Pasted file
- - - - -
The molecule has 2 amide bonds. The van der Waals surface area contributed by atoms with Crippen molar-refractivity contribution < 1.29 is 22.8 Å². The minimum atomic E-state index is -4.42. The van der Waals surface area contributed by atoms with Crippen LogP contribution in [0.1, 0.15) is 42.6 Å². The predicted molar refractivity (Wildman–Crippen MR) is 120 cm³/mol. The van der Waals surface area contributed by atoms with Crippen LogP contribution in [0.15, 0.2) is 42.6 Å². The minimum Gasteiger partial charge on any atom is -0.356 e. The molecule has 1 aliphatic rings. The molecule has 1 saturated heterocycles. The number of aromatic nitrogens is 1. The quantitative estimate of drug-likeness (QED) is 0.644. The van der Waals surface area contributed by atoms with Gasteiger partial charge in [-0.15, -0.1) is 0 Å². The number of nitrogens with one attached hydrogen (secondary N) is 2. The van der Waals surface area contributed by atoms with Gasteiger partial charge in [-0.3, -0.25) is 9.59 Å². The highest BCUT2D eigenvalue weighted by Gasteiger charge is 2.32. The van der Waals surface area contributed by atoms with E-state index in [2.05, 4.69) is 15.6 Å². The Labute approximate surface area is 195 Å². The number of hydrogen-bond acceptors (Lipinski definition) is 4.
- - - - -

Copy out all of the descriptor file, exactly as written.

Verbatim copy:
The molecule has 2 amide bonds. The van der Waals surface area contributed by atoms with Crippen molar-refractivity contribution < 1.29 is 22.8 Å². The minimum atomic E-state index is -4.42. The van der Waals surface area contributed by atoms with Crippen LogP contribution in [0.1, 0.15) is 42.6 Å². The predicted molar refractivity (Wildman–Crippen MR) is 120 cm³/mol. The van der Waals surface area contributed by atoms with Crippen LogP contribution in [0.15, 0.2) is 42.6 Å². The minimum Gasteiger partial charge on any atom is -0.356 e. The molecule has 1 aliphatic rings. The molecule has 1 saturated heterocycles. The number of aromatic nitrogens is 1. The quantitative estimate of drug-likeness (QED) is 0.644. The van der Waals surface area contributed by atoms with Gasteiger partial charge in [-0.15, -0.1) is 0 Å². The number of nitrogens with one attached hydrogen (secondary N) is 2. The van der Waals surface area contributed by atoms with Gasteiger partial charge in [-0.3, -0.25) is 9.59 Å². The highest BCUT2D eigenvalue weighted by Gasteiger charge is 2.32. The van der Waals surface area contributed by atoms with E-state index in [2.05, 4.69) is 15.6 Å². The Labute approximate surface area is 195 Å². The number of hydrogen-bond acceptors (Lipinski definition) is 4.